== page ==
Secretary-General Ban Ki-moon today appealed yet again for the international community to help bring the rival Syrian parties closer on concrete measures to end the conflict, saying “it is not enough for representatives of the Government and opposition to be in the same room, what matters most is what they do there.”
“The political process is in crisis,” Mr. Ban told reporters after the closed door session with the UN General Assembly. “After two rounds of talks [in Geneva], neither side is displaying any will to compromise or any true awareness of the suffering of the Syrian people.”
“I strongly urge the Syrian Government and opposition to show the leadership, vision and flexibility needed to end the conflict,” the UN chief said.
Turning to Russia and the United States, as the initiating States of the Geneva Conference on Syria, he urged those Governments “to take clear steps to re-energize the political process”.
The United Nations and Arab League Joint Special Representative for Syria, Lakhdar Brahimi, who also participated in today's briefing to the General Assembly, yesterday asked the Security Council to help push for a political solution through the Geneva process.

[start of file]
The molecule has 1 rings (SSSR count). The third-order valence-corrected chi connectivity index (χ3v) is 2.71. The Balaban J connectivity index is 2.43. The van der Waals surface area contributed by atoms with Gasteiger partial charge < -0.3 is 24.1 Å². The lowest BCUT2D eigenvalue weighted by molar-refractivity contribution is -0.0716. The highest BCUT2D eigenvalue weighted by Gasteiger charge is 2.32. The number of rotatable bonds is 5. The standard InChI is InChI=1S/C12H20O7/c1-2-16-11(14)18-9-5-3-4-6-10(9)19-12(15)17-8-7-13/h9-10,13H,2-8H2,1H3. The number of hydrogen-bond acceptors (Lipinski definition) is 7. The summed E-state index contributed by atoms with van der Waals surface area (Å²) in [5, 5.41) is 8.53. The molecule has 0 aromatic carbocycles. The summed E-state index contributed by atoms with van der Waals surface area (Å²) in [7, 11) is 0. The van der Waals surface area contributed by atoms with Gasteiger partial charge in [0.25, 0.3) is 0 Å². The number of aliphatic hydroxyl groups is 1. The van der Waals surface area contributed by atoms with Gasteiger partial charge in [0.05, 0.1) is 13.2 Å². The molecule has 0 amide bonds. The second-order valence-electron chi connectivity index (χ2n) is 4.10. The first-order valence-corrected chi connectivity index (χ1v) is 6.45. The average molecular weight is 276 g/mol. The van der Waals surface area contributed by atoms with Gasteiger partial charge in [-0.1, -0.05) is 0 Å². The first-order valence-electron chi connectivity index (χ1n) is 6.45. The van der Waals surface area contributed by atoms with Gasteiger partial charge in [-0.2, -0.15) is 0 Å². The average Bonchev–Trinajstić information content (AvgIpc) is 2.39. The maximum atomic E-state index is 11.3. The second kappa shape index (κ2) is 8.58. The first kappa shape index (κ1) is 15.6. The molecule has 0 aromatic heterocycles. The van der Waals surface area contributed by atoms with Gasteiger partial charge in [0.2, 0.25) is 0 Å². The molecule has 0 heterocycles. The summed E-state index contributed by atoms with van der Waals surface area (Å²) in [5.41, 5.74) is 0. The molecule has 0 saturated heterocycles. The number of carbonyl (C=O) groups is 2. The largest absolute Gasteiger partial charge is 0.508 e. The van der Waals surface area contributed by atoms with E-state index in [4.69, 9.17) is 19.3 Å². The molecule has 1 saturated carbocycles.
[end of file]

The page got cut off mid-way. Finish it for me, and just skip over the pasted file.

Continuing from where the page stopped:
Mr. Brahimi is due to travel to Iran on Sunday, as part of ongoing consultations with countries in the region.
Mr. Ban said Iran could play "an important role, including impressing upon the Syrian Authorities to come to the Geneva conference in a more constructive way".
The basis for the Geneva talks is full implementation of an action plan adopted in the so-called Geneva Communiqué of 2012, the first international conference on the conflict, which calls for a transitional government to lead to free and fair elections.
Two rounds of talks earlier this year saw both sides sticking to their positions and yielded only modest cooperation on a humanitarian issue related to aid access in the long-besieged Old City of Homs.
In his remarks today, Mr. Ban also called for an end to the flow of arms and fighters fueling the violence. “All those who persist in seeking a military solution are making a political solution even more distant and elusive,” he stressed.
Mr. Ban also spoke about the crisis in Ukraine, saying the situation is at a “crossroads” and is at a “great risk of a dangerous downward spiral”.
Yesterday, he discussed the need for continued Ukrainian restraint with visiting Ukrainian Prime Minister Yatsenyuk, stressing that any peaceful solution must be in accordance with the UN Charter's principles of sovereignty and territorial integrity.
On the Central African Republic, Mr. Ban, who met yesterday with three of the country's most distinguished religious leaders, said the conflict was not about religion.
“What we are seeing is the manipulation of religious and ethnic affiliations for political purposes,” he said.
Mr. Ban said he had also urged the Security Council act quickly on my recommendations for a UN peacekeeping operation in the country.